Culture on My Mind
January 10, 2020
This week, the thing that I can’t let go of is Hans Zimmer joining No Time to Die, the twenty-fifth James Bond film.
No Time to Die, Daniel Craig’s fifth (and final?) outing as secret agent 007 is due to theaters on April 10th. Surprisingly, according to Variety, the production team has replaced composer Dan Romer (Beasts of No Nation) with Hans Zimmer. The ever-popular Hollywood chestnut of “creative differences” was cited as the reason for the divorce.
According to the Variety piece, Zimmer has a full plate at the moment, including Wonder Woman 1984, Top Gun: Maverick, and Dune. That means that he might need help, to get No Time to Die done before mid-February to meet production deadlines, possibly from collaborators like Benjamin Wallfisch or Lorne Balfe.
I don’t see Hans Zimmer as the typical Bond composer. While I enjoy his work, it usually strikes me as synthy (Broken Arrow, The Rock), percussion-heavy (the Pirates of the Caribbean series, Gladiator, Crimson Tide, The Dark Knight Trilogy), or downright experimental (Inception, Interstellar). In fact, The Lion King (both versions), Hidden Figures, and A League of Their Own stand out among his more “traditional” scores, and none of those is really on pace with something like a James Bond film.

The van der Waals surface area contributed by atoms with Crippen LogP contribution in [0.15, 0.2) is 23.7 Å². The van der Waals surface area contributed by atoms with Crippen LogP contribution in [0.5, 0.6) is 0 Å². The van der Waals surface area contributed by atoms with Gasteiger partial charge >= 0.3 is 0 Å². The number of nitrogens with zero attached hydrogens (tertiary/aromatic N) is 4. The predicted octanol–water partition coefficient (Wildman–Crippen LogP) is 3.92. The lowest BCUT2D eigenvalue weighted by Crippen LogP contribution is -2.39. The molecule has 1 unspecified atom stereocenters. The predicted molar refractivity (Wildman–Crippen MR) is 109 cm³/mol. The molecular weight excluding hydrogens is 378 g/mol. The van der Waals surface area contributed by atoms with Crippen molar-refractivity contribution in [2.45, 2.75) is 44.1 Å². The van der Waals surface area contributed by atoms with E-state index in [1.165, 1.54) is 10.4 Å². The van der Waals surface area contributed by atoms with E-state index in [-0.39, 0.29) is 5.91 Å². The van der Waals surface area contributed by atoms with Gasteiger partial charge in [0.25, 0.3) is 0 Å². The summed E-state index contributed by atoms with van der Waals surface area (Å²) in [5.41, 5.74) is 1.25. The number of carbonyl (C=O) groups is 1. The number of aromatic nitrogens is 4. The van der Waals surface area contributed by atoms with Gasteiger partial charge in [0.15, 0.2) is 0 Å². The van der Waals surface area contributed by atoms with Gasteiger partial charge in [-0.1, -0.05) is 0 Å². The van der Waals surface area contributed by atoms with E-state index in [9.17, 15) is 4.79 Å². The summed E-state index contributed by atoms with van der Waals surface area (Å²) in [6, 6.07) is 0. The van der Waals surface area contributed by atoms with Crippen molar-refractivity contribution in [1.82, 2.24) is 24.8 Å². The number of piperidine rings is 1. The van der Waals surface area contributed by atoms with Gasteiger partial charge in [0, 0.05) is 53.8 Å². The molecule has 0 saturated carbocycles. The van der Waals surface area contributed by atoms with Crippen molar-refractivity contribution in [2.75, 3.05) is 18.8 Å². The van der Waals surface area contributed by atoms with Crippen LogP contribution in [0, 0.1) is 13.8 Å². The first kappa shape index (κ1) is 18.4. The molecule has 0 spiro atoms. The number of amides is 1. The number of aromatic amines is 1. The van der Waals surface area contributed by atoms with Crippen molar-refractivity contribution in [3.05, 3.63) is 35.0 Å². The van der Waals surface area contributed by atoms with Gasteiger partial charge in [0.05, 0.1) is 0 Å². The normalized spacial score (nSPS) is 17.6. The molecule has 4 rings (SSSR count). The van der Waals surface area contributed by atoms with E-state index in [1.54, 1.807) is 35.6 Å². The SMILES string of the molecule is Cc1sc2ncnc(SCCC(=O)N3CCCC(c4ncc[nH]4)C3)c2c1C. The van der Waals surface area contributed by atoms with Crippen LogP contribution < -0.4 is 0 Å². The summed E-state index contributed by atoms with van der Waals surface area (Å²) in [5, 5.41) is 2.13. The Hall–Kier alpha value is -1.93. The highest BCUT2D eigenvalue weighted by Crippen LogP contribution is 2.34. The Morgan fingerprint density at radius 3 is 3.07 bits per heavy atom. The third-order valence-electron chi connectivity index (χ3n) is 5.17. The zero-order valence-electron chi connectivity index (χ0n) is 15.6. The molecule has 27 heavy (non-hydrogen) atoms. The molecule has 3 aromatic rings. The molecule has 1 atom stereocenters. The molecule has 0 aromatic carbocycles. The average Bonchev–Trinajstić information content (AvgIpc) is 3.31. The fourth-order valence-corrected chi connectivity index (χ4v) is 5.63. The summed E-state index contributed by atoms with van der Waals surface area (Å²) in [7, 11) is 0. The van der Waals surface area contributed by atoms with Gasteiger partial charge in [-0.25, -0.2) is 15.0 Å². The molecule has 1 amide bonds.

No, I’m not forgetting his work in the DC Comics Snyderverse films.
When I think of Bond, my mind goes to David Arnold (who got very synth-heavy at times) and the late John Barry (who scored eleven Bond films). Thomas Newman did well with his two outings, but his scores weren’t my favorites.
Understandably, the shoes of a Bond composer are hard to fill after 58 years of action. If I were driving the Aston Martin, I would have sided with Michael Giacchino, John Powell, Alan Silvestri, Christopher Lennertz, or Rachel Portman.
Portman stands out, especially since the industry needs more female film composers.
Hey, you know, even if Lorne Balfe gets the job from Zimmer, his work on Mission: Impossible – Fallout was solid enough for me. In the end, Hans Zimmer wouldn’t have been my first choice, but April 2020 will be a good opportunity to see if he does right by the 007 legacy.
At least it’s not Goldeneye all over again, right?
Culture on My Mind is inspired by the weekly Can’t Let It Go segment on the NPR Politics Podcast where each host brings one thing to the table that they just can’t stop thinking about.
For more creativity with a critical eye, visit Creative Criticality.